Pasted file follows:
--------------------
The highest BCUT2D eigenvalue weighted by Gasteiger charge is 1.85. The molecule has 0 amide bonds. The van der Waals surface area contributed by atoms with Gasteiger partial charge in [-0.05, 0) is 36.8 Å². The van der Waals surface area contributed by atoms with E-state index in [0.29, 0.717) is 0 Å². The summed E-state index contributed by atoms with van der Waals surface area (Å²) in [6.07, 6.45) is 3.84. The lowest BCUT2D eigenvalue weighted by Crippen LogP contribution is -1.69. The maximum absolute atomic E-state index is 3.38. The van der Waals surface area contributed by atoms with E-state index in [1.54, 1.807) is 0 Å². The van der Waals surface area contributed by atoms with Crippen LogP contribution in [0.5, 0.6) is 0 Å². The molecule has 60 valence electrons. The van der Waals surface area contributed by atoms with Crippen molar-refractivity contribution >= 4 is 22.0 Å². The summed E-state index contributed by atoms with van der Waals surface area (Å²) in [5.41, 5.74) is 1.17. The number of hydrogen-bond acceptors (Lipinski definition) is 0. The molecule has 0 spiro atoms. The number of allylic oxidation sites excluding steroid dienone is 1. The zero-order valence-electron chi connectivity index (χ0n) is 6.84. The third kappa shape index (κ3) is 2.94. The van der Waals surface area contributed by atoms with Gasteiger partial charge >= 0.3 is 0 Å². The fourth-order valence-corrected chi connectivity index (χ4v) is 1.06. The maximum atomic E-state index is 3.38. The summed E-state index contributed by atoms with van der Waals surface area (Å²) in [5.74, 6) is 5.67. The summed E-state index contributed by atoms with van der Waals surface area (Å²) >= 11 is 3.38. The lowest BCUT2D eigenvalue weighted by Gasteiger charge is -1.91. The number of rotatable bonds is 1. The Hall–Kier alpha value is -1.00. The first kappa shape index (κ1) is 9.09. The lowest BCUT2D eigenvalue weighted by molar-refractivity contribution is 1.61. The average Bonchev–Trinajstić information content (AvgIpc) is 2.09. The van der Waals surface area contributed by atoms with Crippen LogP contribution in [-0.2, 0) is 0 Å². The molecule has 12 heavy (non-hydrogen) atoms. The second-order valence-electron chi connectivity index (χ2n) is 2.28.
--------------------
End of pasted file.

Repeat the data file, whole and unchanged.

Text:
The highest BCUT2D eigenvalue weighted by Gasteiger charge is 1.85. The molecule has 0 amide bonds. The van der Waals surface area contributed by atoms with Gasteiger partial charge in [-0.05, 0) is 36.8 Å². The van der Waals surface area contributed by atoms with E-state index in [0.29, 0.717) is 0 Å². The summed E-state index contributed by atoms with van der Waals surface area (Å²) in [6.07, 6.45) is 3.84. The lowest BCUT2D eigenvalue weighted by Crippen LogP contribution is -1.69. The maximum absolute atomic E-state index is 3.38. The van der Waals surface area contributed by atoms with E-state index in [1.54, 1.807) is 0 Å². The van der Waals surface area contributed by atoms with Crippen LogP contribution in [0.5, 0.6) is 0 Å². The molecule has 60 valence electrons. The van der Waals surface area contributed by atoms with Crippen molar-refractivity contribution >= 4 is 22.0 Å². The summed E-state index contributed by atoms with van der Waals surface area (Å²) in [5.41, 5.74) is 1.17. The number of hydrogen-bond acceptors (Lipinski definition) is 0. The molecule has 0 spiro atoms. The number of allylic oxidation sites excluding steroid dienone is 1. The zero-order valence-electron chi connectivity index (χ0n) is 6.84. The third kappa shape index (κ3) is 2.94. The van der Waals surface area contributed by atoms with Gasteiger partial charge >= 0.3 is 0 Å². The fourth-order valence-corrected chi connectivity index (χ4v) is 1.06. The maximum atomic E-state index is 3.38. The summed E-state index contributed by atoms with van der Waals surface area (Å²) in [5.74, 6) is 5.67. The summed E-state index contributed by atoms with van der Waals surface area (Å²) >= 11 is 3.38. The lowest BCUT2D eigenvalue weighted by Gasteiger charge is -1.91. The number of rotatable bonds is 1. The Hall–Kier alpha value is -1.00. The first kappa shape index (κ1) is 9.09. The lowest BCUT2D eigenvalue weighted by molar-refractivity contribution is 1.61. The average Bonchev–Trinajstić information content (AvgIpc) is 2.09. The van der Waals surface area contributed by atoms with Crippen LogP contribution in [-0.2, 0) is 0 Å². The molecule has 12 heavy (non-hydrogen) atoms. The second-order valence-electron chi connectivity index (χ2n) is 2.28.